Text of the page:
Our 2016 Summer Clerkship Program brought in eight law students across several of our offices for an intellectually challenging and professionally gratifying experience. Nearing the end of the program, a few of the students agreed to share a few of the highlights about their summer.
Lazaro Fields joined us from Florida State University’s College of Law. He is an editor for the Journal of Land Use & Environmental Law and the internal vice president of the campus Cuban American Bar Association.
Lazaro heard about the summer program during his first year of law school at FSU's On Campus Interviews. He wasn't going to apply until his placement office suggested he'd make a good candidate.
"I’m glad I applied because the hands-on legal experience I’ve gotten at Shutts has helped me conceptualize what the practice of law really is."
Here is what Lazaro had to say about his summer at Shutts.
Q1. What were the three most memorable experiences throughout your time here?
A1. One of the most rewarding experiences was drafting a substantive motion in the U.S. Court of Appeals for the Eleventh Circuit. Few attorneys have the opportunity to file in a U.S. Appellate Court in their career, so I consider myself lucky to have been given the opportunity to do so as a clerk at Shutts. Another memorable moment was assisting in responding to discovery requests in federal court. Last but certainly not least, I bowled my highest game ever at the firm bowling night.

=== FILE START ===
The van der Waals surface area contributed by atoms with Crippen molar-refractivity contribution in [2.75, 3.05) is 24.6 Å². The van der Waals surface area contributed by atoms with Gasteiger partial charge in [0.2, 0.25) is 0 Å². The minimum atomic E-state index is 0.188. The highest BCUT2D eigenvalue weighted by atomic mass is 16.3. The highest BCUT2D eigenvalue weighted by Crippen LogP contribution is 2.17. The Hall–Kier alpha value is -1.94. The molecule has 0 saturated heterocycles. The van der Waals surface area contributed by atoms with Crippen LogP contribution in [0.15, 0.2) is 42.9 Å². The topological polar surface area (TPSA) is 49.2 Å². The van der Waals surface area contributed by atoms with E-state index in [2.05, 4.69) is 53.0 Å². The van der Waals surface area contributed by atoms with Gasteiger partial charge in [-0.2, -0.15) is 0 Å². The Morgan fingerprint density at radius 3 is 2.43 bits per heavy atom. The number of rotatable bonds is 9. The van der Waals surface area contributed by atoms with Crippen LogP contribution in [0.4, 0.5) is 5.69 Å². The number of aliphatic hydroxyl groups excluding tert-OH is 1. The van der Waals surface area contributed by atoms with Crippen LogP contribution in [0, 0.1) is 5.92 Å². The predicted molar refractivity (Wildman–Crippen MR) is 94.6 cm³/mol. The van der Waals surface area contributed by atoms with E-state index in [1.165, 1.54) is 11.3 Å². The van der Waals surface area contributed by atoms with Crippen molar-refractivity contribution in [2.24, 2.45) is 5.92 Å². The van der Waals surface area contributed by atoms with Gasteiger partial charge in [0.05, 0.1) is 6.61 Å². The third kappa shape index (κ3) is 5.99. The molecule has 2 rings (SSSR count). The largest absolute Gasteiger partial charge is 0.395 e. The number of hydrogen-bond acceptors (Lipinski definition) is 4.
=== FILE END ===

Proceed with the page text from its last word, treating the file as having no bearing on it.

Q2. What knowledge and skill will you be taking with you after completing the program?
A2. Ten weeks at Shutts helped me understand the practical realities of the legal profession. Law school teaches you how to think objectively. The practice of law, however, is mostly driven by client satisfaction. If the client is unhappy with their representation, they’ll find other counsel. If the client feels as if the fees are unreasonable or the work done isn’t worth the invoice, the legal market – especially in South Florida – is so saturated with attorneys that the client will find other counsel. Hence I’ve learned that while writing the best motion is important, it’s just as important to write that motion in the most efficient, time-sensitive manner possible.
Q3. What advice would you give to someone looking for a summer clerkship?
A3. I would suggest having patience and taking your time with the application process. While there are many firms looking to hire, the selection process is highly competitive and can be frustrating at times. Prior to an interview, learn something about the firm and the interviewer that will help you connect better and stand out. Once you’re hired, be diligent and do good work. It may seem obvious, but the more your peers trust your judgment and like your work product, the more likely you are to work on high-profile matters like Eleventh Circuit Appeals.
Q4. What are your plans after the conclusion of the program?
A4. I’m looking forward to some leisure reading (non-fiction, war novels are a favorite) before I begin my last year of law school. A little golf might not hurt either.